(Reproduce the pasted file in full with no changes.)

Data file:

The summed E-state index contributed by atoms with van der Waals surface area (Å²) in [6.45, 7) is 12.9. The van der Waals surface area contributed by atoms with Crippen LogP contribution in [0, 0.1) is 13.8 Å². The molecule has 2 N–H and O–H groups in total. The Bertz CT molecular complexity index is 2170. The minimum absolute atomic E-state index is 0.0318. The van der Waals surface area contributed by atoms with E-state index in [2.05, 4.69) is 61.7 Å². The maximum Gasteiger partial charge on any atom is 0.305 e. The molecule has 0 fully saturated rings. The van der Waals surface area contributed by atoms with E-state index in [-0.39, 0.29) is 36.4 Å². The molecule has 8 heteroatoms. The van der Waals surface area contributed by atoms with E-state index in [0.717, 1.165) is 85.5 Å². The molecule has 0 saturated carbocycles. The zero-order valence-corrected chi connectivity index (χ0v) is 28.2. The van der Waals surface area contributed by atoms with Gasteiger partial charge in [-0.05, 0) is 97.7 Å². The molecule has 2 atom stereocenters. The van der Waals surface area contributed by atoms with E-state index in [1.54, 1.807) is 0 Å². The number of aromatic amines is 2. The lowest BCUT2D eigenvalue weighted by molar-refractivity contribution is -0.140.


The summed E-state index contributed by atoms with van der Waals surface area (Å²) in [6.45, 7) is 12.9. The van der Waals surface area contributed by atoms with Crippen LogP contribution in [0, 0.1) is 13.8 Å². The molecule has 2 N–H and O–H groups in total. The Bertz CT molecular complexity index is 2170. The minimum absolute atomic E-state index is 0.0318. The van der Waals surface area contributed by atoms with E-state index in [2.05, 4.69) is 61.7 Å². The maximum Gasteiger partial charge on any atom is 0.305 e. The molecule has 0 fully saturated rings. The van der Waals surface area contributed by atoms with E-state index in [-0.39, 0.29) is 36.4 Å². The molecule has 8 heteroatoms. The van der Waals surface area contributed by atoms with E-state index in [0.717, 1.165) is 85.5 Å². The molecule has 0 saturated carbocycles. The zero-order valence-corrected chi connectivity index (χ0v) is 28.2. The van der Waals surface area contributed by atoms with Gasteiger partial charge in [-0.05, 0) is 97.7 Å². The molecule has 2 atom stereocenters. The van der Waals surface area contributed by atoms with E-state index in [1.54, 1.807) is 0 Å². The number of aromatic amines is 2. The lowest BCUT2D eigenvalue weighted by molar-refractivity contribution is -0.140.